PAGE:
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PIT OF SNAKES.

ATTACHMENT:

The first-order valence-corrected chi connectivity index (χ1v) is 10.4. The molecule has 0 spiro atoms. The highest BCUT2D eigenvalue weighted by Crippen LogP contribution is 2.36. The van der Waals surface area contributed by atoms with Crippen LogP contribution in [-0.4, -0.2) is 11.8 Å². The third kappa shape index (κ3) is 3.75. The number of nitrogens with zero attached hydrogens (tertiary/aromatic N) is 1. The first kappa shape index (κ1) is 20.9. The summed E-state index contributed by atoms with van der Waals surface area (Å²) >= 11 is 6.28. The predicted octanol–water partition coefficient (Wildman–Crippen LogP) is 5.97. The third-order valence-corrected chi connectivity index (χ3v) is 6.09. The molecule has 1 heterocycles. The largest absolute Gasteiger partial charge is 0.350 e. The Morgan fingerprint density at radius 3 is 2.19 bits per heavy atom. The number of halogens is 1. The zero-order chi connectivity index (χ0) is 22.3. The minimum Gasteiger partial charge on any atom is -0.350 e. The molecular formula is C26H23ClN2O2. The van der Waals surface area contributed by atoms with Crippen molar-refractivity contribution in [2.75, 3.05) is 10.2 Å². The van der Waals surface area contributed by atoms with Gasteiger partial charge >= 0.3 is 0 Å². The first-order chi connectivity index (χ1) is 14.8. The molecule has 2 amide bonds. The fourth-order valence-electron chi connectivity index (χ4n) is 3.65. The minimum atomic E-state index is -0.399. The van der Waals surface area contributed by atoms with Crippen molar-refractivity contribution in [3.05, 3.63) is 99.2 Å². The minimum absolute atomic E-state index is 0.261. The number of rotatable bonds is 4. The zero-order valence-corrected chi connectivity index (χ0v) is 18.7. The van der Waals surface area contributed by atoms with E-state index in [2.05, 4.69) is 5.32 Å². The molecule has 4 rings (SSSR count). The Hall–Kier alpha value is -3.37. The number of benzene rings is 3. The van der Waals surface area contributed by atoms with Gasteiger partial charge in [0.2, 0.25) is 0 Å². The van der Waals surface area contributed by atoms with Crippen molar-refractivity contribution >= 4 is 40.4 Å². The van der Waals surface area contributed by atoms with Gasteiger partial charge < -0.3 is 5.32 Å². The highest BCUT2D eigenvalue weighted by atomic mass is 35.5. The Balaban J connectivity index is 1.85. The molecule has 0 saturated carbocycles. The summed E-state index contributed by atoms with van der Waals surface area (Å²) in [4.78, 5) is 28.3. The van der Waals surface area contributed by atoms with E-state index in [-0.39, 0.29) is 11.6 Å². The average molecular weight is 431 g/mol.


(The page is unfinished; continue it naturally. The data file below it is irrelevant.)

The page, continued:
BeNLOE HAS a HARROW- I INC EXPERIENCE. jHßpitra Hour* In n Cllnonay Cmw hf (opp*rh**<l« an.! Afratit H|nr* n Mai«l* Hoaatari Iba OHN PENLOE. of KoelTtlle had an experience with copperhead snakes on Tuesday which almost unbalanced his mind, says a Be lief onto. Pa. spe cial. Penloe. accom panied by Nero M. Pooch, went Into 1 tjU mountains north ..r Mu»a«r * §SI;. scur 'i of hu k i-'*K-rrt.-4 They ißr>! together In the morning. the berry crop abort In they separated. Pouch puking berries until late in *>n when hom< ft I lei thw he lay down under a r-ee and flr . : --k he awoke snd started for agreed on for mrwtlng. and Prntoe. he went home At o'clock that night a member » family < amr and informed that hi* father had not yet re- dressed and *e. . ;r ,-,i lantern to climb the rugged aide * mountain \fter tramping he reached the place of the meeting He hoped to And there sleeping, hut no trace A found, and although he called of hi* voice, he received no had scarcely «t down when atari led by a muffled cry It * great distance away, over the aide of another mountain again, an! was answered by response Picking up hi* staff he made haste In the dl ijM fr<<m which the sound came. nnd nearer, each time a little came the sound of a BHEu-'H Anally it seerowd that It beneath his feet. are you**' Inquired Pourh God * sake come. I am alive was the answer. had stopped a*. the edge of an pit. which had long been dla- Iffl A flood of moonlight revealed standing on the bottom of the e> ea glaring and hla face dls- beyond recognition. wrong?*' asked Pouch. you *e< these snakes’ I feel all over me I tried to but on every ah* If of rook my hand to pull myself up I my fingers on the cold §§Mr a anake For God’s sake, be help me out. I am going B 1 lowered his lantern into the then lx held a sight that made « run cold. One monster cop- la> in a graceful curve almost the feet of the frightened Another that eeemed to be al- large a* an old-fashioned bread coiled In a pile not two BBpy. while on every shelving rock BBp»nded Into the pit were several Mgftf glistening eyes and as many (£jMB tongues playing like lightning of the foul cavern got a long i*ole and dropped j’llSß the pit. Penloe grasped the was pulled out of the den of On reaching the surface he fell to the ground. st oo<l erect afraid to move a BWppJ bad been too much, and It was BB hours before he could even tell BBBbad happened. He had waited dark for his companion. familiar the trail. alone. He lost his way. trying to get out of the fallen into the pit. of men went to the deserted the next day and found it to alive with copperheads. They pit with brush and logs. and. setting Are to it. roasted the snake* alive. COLORS OF RATTLESNAKES. Th*y Taka on « Hut of th« Korkt Wh«f* Th»T iUtt liens A few days ago a Mexican vu ex hibiting on the streets of Pomona a rattlesnake that he had captured In one of the neighboring canyon*. He w *o leading the snake around by a cord of horse hair fastened about Its neck and tied to the end of a sharp rod or walking stick. Some Mexicans are ex perts at catching rattlers. They al ways take them alive if they can. and they seldom fall, for It is a lively snake that can escape them when they are armed for the fray. If they cannot sell their captive alive they kill it and sell the skin at a good prtc© for a hatband or a belt. The snake In question wns s rare specimen. It was about three feet long, plump and sleek, and almost as blsck as coal. Nobody had ever seen a black rattler before. One man declared that It was no rattlesnake because It was blsck. One of the Interested spectators, who had been looking the snake over care fully. but had said nothing, was Jacob Morency. an old mining prospector, who had traveled over nearly all of the min eral regions of Southern California and Mexico. The man who scouted the Idea of a rattlesnake being black turned to Morency and said: "What do you think about It. Jake?" "Well." said the latter, "you*d better not let him bite you. unless you’re ready to pay your debts, say your prayers and die; for he’s s rattler all right enough. Rattlesnakes are not like cha meleons exactly—they can’t change their color In the twinkling of an eye— but they are of a greater variety of colors than cows are. I have seen them of every color imaginable and always of the same color as the soil or rocks In w&lch they are found, and tne dia mond-shaped spots on their sides and back are sometimes lighter and some times darker than the rest. 1 once saw a rattlesnake, caught in a eauyon In lx>wer California, near San Fernando, that was almost as black as Jet. and the dtamund spots were lined with white. Two years ago I killed a rattler In Parla valley. In northern Arlxona. that was three and a half feet long, and of deep red color, with diamonds of Jet black. I think It was the handsomest snake I ever saw I have his skin yet. In an other valley not more than forty miles from there I saw rattlesnakes as yellow as ochre, with reddish diamonds. Brown rattlesnakes with dark spots are the most common. Hat the queerest - iooklng rattler I ever saw a friend of mine and I caught in Lower California five or six years ago We were riding along the western coast of the penin ■ula. about opposite Guadalupe, when ws came upon a rattlesnake as white as milk, with faint black lines outlin ing the diamond spots. It was the only white one I ever saw. though I have eeen many light colored. It had simply taken on the color of the white rocks and sands where It lived. We captured It alive and took It to San Diego, and sold It for 125 to a man named King, who was gathering rare specimens of reptile and Insects for some eastern Institutions.’’—San Francisco Call. How Awkward It Will in tOOO! Did you ever think of It? A great problem is soon to occupy the minds of the people of the world. In four years the sweep of time will carry us into a new century, and the figures which Indicated the century of 1800 will be exchanged for 1900. When this time comes, can we abbreviate the year In writing and printing, as we do now in 1896? It we may abbreviate, how shall it be done? How will It look, ’00? Or this. ’l9? When you write at the top of your letter to the editor, March 14, '96. it looks all right! but March 14, ’OO. will not be at all satisfactory. Did you ever before think what an In convenient time 1900 is going to be? If so. Just consider how lucky your stars are that you will not be living on this mundane sphere in 2,000! —New York Homo Journal. * heap lUlr* to Milwanket*? The Burlington Ibuite trill sell tickets <»u August Sad and 23rd from Denver to Mil wauker and return for $31.30, dual return limit August 31 at. Tbla rate Is for the meeting of national convention Republi can league, and rate la open to the pub lic. See that your tickets read rla the Hurling ton. O. W. VAHI.KItV. General Agent. "What's the matter?” asked her husband. "Been having huby's plctnre taken. They have away or taking them Instantaneously now. you know." Personal. ANY ONE *ho has been benefited by the U«e Of r»r. Williams' IMnk 1111*. will re ceive information of much ralae and Inter est by writing to "link Pills." P. O. Bov lAU2. Philadelphia. Pa. "Auftt Elvlry H«»t.b* never got up from that momattz attell ylt.” "Naw; Home folks won’t never rlt ■•nten bed s'long’s other folks keep a-fetebtn' Ice ••ream to 'em.’* hi* l(atr« to Omaha and Return On August 13. 17 and IN the Union Pa cific will hcII th-krta to Omaha and return at one fare for the round trip. See that your ticket* rend via the Union Pacific, and tbuii take advantage of our fast time, dining car*, chair earn. Pullman ■lector*, and all modern acc-oinnuHtatton*. Ticket office !*4l I7th Bt., corner OortlL "The president of our health club ha* been taken away to a sanitarium.** "What ailed her?** "Tbe doctors think *he broke down her c<oii»!ltutlon keeping files out of her bejae." • r the Mnh) I* Catting Teeth. Be nrw >ml taw that .1.1 »ad weit-trted rentedr. Mas Wnaiovt K»srsi«a svsir tor CbUdrsa Teething. Probably the largest farmer In Maryland U General William McKinney, who owns slity farms, embracing 30.000 acres, and gives them his personal attention. We will forfeit fl.oun If suy <»f our pub lished testimonial* are proven to be not gen uine. The Plat* Co.. Warm. Pa. The White House, the Senate chamber and tbe House of Ueprr*entatlv*a are all leserted. but these are Imsy days on the rear platforms of railway trains. rirt «toot*ed rre-* and permanetitty cured. JVo »fl»r first day’* s«eof Ur. Kllne’stireat .Nerve Restorer. Free $2 tr.el bottle sod treat i«e. Scad to Dm. Russ. WU arch at.. I'hUsdciphta, Pm. "Perhaps you can cueas my mission." raid the reporter. after the statesman had read the proffered mnl. "I have called to ascer tain what kind of money you are la favor Trustworthy Bicycles Those who have $lOO to pay for a bicycle buy Columbias, of course. They are standard. Those who have not $lOO may be tempted by so-called bicycle bargains unless they know of the reliable HARTFORDS $ 65, $ 5O, $ 45. Hartford Bicycles are made in a specially equipped fac tory, under the direct control and supervision of the Pope Mfg. Co. The $65 Hartford is the sort of bicycle usually listed at $lOO. The $5O bicycle is the sort usually listed at $BO or more. The $45 boys' and girls' machines are unequalled value. Beautiful Art Catalogue of Columbia and Hartford Bicycles is free if you call upon any Columbia Agent; by mail from us for two 3-cent stamps. (4 POPE MFG. CO., Hartford, Conn. Brsnch Stores and Agencies in almost every city and town. If Columbias are not properly represented in your vicinity, let us know. rr itcii uc d I Vtfui 5T til Addma. Ir dILVCn if INd labor aud labor product* lif £ mfar AERMOTOR double in price, then tnatala must also double in pries, Q 3, XjM# COMPANY. sa they are 95* labor. If labor doubles in cost and the prod* ® JI * ' uct of the mine doublet in coat, Aermotors. Pumps. Spiral I Sr 8 . Pipe. Fittings, Cylinders. Tanka and Substmcturea, being the ho r A *iteni*, Tn. i Lib- product of the mins and labor, must also double in coat and in.Stb . imui price; therefore, your Si now will bay as much aa sof the g*gb City'biet Lo«i», AJatfjEk same dollars if silver wins, or if people think it will win. Skit Mo.: S.ou» im>. IT IQ 9TH I favor of buying now. The ■ |ie£ Dvbu.|u. D»v«d- BWfI I Iw £ I U I advance may come in a month „ ji IB or in a week. Aermotor prices will not advance unless E?-. j? : Binawpoiia. compelled by an advance in labor and material. Our 5* g 5 « i T J , Wii prices on Brass Cylinders are 4 oji below anything ever auoted. &sa«. BJLPawtTni^'• Datreit NfflPh and onr ®*her good* are as low as they can be produced, tm -P ; j xsk a 1,. 'm.\„ wr flrven with our splendid facilities. A general rush to cover Mjf [ r Jt.w Vo, * o.tr; I 1 future needs, while Si buys so much, may quickly exhaust our Mm - ■f :p Siiion.Mu. ; I 1 immense stock and compel the advance. Great saving can 3 fF YOU BUY NOWT the fading or falling the hair. Luxuriant tresses are far more to the matron than to the maid whose casket of charms is jet unrifled bj time. Beautiful women will be glad to be reminded that falling or fading hair is unknown to those who use Ayer’s Hair Vigor. THE COMPANY PAYS THE FSfICHT On Ibair eotn nion-MtiM new rtet! ham vhlm. Will t lit tttota af rock Mlfot «fh ah Ift li juat u ttU ul tuiiublaaa u «n»-;n. It can bu packad »ni»hir« m a jack CM) CO. No COC wbanU or clutchna to brook. Vi par comb la Ink amocht Iran and at—l and will baad m bafora hrctkiaa. Onr *'.'*) ia on m li aura# ronniac B yw»r» without oaa M II to. duilar’a rxi>**uan. Wo Buka horaa t Jt %h at irluaa. f 25, fiO. » 100 BUS uulh up H*ad for an llliHlrtUd circular to THE WHIM CO.. 123 Curtia Ht. I>miwui. 0010. LINDSEY* OMAHA +RUBBERS 1 noillfti HaMtl’orad. Eat. InUTL Thouaanda Hr Him • • - > i land bowt cure. FsebTual. Ml IWlHsuirrawi. l’U- XmM, Quincy. Mich. SURE CURE for PILES Iwtluwk dttad. Bi—4ia* or rr.ir.Jl.* PilntWkatwwl. A PILE REM nil Sn«iMa »r sail ’ UK. UUaA'kU. Hkul, Pa. PENSIONS, PATENTS. CLAIMS. JOHNW MORRIS, EASHIM6TON. D C. Lata Principal £>aiala*r D 8 Paaalau Bwr.au » jrra. ia Um war. 1- :. ;iiLic»tui» cla.iaa. ait/. nan.